Rearing heifer calves as herd replacements is the second-largest cost on dairy farms, accounting for approximately 20% of total production expenses.

Speaking during an Alltech webinar on calf health, Lauren Henry from the company outlined advice to get calves off to the best possible start.

“Calves that develop scour in early life never fully recover and lifetime milk production will be negatively impacted.

“When feeding colostrum, there is only one opportunity to get it right.

“Research shows 44% of colostrum samples collected on NI farms do not have adequate levels of immunoglobulins,” Henry stated.

She recommended following the 3-2-1 rule, with three litres of colostrum fed within two hours of being born as the first feed, adding the first five milkings should be fed to calves.

Weight gain

With heifer calves, the aim is to double birthweight by weaning age. For a 40kg calf, this means a liveweight gain of 0.6kg/day if weaning at 10 weeks old.

“Around 25% of calves will not meet this target and have lower subsequent yields as a result. In contrast, for every 0.1kg/day increase above target weight gain prior to weaning, first lactation yield increases by 150kg to 155kg of milk,” she said.

Diet and environment

To hit target weight gain, calves should be offered high-quality milk replacer with 26% crude protein content.

Straw, concentrate and fresh drinking water should also be introduced immediately to stimulate rumen development.

In calf houses, animals up to three weeks of age need air temperatures at 15°C or above.

“Below this, they are burning more energy to stay warm, rather than gain weight. This means feed intakes need to increase,” advised Henry.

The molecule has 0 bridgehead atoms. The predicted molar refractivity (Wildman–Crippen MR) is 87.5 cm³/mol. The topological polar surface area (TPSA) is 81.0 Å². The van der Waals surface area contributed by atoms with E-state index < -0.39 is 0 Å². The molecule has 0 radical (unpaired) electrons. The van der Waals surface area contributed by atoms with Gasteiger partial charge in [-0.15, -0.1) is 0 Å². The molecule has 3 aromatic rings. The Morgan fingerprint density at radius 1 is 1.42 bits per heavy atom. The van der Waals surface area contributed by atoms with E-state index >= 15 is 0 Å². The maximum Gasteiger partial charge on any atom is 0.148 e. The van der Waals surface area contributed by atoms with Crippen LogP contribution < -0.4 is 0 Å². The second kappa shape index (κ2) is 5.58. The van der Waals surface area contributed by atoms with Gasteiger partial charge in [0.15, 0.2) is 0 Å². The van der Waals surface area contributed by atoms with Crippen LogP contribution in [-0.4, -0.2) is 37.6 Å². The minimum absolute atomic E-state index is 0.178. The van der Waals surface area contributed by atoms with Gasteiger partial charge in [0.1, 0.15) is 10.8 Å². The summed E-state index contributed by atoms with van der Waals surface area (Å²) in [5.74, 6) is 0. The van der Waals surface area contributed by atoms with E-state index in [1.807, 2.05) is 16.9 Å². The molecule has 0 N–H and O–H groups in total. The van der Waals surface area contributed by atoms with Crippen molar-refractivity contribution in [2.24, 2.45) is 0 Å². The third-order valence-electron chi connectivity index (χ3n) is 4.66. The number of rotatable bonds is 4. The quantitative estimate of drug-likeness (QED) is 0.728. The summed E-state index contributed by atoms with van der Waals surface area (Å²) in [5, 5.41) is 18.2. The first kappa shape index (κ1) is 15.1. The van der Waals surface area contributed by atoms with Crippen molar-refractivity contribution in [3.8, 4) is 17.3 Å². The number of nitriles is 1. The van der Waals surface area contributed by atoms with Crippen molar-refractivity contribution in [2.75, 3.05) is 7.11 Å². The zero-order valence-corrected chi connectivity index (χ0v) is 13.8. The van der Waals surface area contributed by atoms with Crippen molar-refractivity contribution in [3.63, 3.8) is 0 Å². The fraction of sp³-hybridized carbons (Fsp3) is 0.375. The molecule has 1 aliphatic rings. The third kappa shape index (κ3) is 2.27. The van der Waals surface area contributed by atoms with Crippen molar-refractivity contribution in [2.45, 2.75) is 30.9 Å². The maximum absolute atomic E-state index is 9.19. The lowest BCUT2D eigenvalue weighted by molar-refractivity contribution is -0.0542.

Also speaking during the webinar, veterinary consultant, Dr Catharina Berge said that when calves develop scour and do recover, on average, their first lactation yield is down 300 litres.

Regardless of whether calf scour can be caused by a bacteria, virus or protozoa, Berge said the first step in treating animals is rehydrating with electrolytes.

“Dehydration is the primary cause of death linked to scour, so keep replenishing fluids. There are commercial electrolytes available, but a home mix with salt, sugar and bicarb of soda will also work,” she said.

To identify if a calf is dehydrated, Berge advised farmers to pinch the skin of a calf. If the skin bounces back into place immediately, the calf is properly hydrated. If it takes one to three seconds for the skin to return to normal, the calf is between 6% and 8% dehydrated.

“If it takes five seconds, the calf is 10% dehydrated. For a 50kg calf, this means getting five litres of fluid into the animal,” Berge outlined.


Feeding via a bottle is preferable to tubing, which in turn is better than intravenous methods. The advice was to give affected calves a non-steroidal anti-inflammatory, but not antibiotics.

“Dutch research shows using antibiotics to treat scour increases the rate of crypto. Calves routinely treated with antibiotics had twice as much scour as those sporadically treated for other sickness.

Concentrate intakes were also lower, as was weight gain. An antibiotic should only be used if the calf has a fever,” she said.

Berge also advised farmers to keep feeding milk replacer as well as electrolytes during a scour outbreak, as the calf needs energy to aid recovery, and to make sure this milk is at body temperature when fed.

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